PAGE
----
Box sets just don’t make a lot of sense in the foreseeable future.

Sorry, to be the thread naysayer. 😢
 
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Nebulous

Legend
What I'd want in a boxed set depends on what the set is. An adventure? A setting? An introductory "welcome to D&D" set?

Since Dark Sun is the boxed set that would most appeal to me, I'll go with that one. I am assuming that this would be a luxury product based on a Dark Sun setting book. What I'd want in it:

1. The setting book split up into a player book (subclasses, races, feats, psi rules, etc.) and a DM book (monsters, magic items, guides to running a Dark Sun campaign).

2. Maps, maps, and more maps. A big hex map of the Tablelands, plus a detailed map for each of the city-states. (The details of city geography come up surprisingly often in urban adventures.)

3. A handful of minis for iconic Dark Sun monsters. Bonus points if they can find a way to include a Huge or Gargantuan mini for the Dragon.
Wow, if WotC did a Dark Sun box set setting/adventure that would be a dream come true. Or a box set of Spelljammer too for that matter. Both please!
 


3catcircus

Adventurer
Honestly, I am not a fan of box sets. Box Sets in D&D history, typically meant a map, loose pages of information, of various unusual sizes, and a softcover pamphlet or two.

In practice, the boxes made it difficult to store, the boxes got destroyed or damaged and then of course the loose items, became/got lost.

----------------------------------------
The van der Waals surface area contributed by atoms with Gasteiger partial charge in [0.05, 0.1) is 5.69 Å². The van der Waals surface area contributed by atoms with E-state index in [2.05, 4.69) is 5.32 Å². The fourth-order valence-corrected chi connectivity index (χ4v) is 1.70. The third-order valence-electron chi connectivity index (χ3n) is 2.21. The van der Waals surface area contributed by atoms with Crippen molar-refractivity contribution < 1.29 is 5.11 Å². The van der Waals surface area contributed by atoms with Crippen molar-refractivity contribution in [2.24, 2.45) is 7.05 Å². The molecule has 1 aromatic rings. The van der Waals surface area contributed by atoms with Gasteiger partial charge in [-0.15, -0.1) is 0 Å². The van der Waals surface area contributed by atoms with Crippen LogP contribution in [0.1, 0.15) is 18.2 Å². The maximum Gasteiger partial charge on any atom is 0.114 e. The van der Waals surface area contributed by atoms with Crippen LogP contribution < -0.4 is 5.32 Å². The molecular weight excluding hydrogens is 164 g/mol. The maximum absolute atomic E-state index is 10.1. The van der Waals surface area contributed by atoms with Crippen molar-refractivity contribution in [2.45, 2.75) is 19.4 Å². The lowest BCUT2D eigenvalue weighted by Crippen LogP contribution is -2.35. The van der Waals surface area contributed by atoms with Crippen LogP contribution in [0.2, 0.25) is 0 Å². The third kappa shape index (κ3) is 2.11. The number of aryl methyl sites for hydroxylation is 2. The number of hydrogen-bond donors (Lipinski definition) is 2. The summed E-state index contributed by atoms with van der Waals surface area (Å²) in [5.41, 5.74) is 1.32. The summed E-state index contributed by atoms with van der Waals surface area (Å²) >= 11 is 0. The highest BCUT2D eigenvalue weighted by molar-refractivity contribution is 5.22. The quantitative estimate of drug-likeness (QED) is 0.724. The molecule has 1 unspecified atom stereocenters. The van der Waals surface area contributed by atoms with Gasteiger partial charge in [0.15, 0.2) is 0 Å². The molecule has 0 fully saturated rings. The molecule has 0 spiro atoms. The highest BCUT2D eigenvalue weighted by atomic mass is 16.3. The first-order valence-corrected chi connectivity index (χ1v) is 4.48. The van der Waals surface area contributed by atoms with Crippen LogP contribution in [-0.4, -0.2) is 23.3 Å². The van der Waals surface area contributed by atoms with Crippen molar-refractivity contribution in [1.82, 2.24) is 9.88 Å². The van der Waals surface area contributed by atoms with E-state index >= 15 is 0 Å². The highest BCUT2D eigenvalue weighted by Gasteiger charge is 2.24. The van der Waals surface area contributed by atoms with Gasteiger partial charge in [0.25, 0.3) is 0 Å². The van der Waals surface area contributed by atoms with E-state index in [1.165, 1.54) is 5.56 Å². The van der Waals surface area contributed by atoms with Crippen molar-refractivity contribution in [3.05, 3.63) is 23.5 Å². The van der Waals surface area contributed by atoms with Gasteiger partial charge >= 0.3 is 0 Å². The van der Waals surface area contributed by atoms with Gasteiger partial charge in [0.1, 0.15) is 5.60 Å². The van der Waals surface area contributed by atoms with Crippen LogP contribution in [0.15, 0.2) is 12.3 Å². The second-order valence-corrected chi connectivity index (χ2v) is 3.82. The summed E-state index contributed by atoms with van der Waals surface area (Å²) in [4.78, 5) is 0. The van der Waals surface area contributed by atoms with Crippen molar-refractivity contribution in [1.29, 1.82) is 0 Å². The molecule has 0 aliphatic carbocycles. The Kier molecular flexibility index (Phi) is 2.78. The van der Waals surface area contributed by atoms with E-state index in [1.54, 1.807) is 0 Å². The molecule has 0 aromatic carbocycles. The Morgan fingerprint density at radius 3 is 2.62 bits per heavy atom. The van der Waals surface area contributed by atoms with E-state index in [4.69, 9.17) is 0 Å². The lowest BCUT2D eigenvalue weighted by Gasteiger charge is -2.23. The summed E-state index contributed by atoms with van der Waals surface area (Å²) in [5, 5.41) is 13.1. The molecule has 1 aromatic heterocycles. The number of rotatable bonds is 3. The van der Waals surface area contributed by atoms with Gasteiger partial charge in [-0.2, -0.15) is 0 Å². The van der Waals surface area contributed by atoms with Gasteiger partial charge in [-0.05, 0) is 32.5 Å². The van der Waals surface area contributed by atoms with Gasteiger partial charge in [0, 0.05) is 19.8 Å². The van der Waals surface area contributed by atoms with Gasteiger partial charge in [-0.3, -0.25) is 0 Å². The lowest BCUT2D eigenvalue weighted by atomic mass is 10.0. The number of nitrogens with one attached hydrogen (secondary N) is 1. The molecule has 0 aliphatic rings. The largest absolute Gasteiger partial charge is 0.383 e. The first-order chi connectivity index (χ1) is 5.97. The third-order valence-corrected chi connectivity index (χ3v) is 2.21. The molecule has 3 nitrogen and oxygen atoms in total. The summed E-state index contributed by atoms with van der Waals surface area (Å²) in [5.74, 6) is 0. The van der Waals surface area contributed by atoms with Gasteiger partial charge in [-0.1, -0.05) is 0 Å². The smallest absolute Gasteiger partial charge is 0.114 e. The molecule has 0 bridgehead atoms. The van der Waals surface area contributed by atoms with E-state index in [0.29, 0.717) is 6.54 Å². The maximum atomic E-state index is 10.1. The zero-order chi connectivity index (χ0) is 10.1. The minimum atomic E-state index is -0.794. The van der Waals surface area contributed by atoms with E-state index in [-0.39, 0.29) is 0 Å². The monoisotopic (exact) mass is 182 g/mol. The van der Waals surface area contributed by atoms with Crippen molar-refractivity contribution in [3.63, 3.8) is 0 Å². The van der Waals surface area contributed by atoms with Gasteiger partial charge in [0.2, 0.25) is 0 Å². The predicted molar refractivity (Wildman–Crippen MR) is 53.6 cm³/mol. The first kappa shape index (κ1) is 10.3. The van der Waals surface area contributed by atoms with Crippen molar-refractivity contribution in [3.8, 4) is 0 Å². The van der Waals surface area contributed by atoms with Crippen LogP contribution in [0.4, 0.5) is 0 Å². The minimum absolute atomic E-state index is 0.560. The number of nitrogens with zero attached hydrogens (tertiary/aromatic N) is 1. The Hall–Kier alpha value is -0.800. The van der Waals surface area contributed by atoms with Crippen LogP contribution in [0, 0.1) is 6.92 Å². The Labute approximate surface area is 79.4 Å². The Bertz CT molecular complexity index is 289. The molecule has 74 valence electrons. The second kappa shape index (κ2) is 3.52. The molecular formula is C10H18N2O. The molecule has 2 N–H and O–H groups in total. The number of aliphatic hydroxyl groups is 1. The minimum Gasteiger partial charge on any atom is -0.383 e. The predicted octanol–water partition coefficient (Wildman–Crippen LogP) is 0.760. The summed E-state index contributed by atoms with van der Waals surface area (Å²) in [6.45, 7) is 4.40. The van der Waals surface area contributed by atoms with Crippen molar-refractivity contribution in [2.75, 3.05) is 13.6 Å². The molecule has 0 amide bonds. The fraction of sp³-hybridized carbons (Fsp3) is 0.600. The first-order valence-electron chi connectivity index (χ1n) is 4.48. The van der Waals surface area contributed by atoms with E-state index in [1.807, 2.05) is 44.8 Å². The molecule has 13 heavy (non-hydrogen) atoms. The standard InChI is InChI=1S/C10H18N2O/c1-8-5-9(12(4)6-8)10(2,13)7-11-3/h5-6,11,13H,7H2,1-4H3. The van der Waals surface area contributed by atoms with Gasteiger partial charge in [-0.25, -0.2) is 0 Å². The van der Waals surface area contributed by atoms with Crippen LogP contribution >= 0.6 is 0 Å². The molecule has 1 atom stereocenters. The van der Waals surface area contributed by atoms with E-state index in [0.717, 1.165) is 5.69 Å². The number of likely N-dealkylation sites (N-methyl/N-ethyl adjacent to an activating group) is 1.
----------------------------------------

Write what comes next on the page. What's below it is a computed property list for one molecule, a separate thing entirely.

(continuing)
In the current reality of Social Distance/ Online play, the nice props in a Beadle and Grimm box are being viewed over a Zoom or other conference platform. So that Soul Coin you want the player to ohh and ahh over....the physical impact is not going to translate on a video call.

That custom DM screen, not even needed or used, in virtual play.

There are enough great depictions of monsters online, that the Stat/Artwork cards in a Beadle and Grimm box set, are superseded.

Box sets just don’t make a lot of sense in the foreseeable future.

Sorry, to be the thread naysayer. 😢
Difficult to store? They're like any other book. Stand on end in between other books. Done.

Destroyed or damaged? Are you stacking box on top of box or letting a pet play with them? I've got boxed sets dating back to the Basic D&D purpleish box and they are all at least in fair shape - a torn corner here or there that careful application of scotch tape fixed right up.
 

delphonso

Explorer
The 3.5 starter box (or one of them, at least) was excellently made for starting players.

An adventure guide for the DM
4 (or 6?) Premade characters at level 1 with minis to match.
Rules on how to play both for DM and players
A players handbook so you could make your own characters too
Only one set of dice (to demand a second trip to the game store)
A full dungeon map including tokens for magical loot.
Enemy minis including a blue dragon.

This was when those mini figures were the real income stream for WotC. But I was real happy with that box set. Totally not overwhelming for new players, and left enough to be wanted to start your own campaign.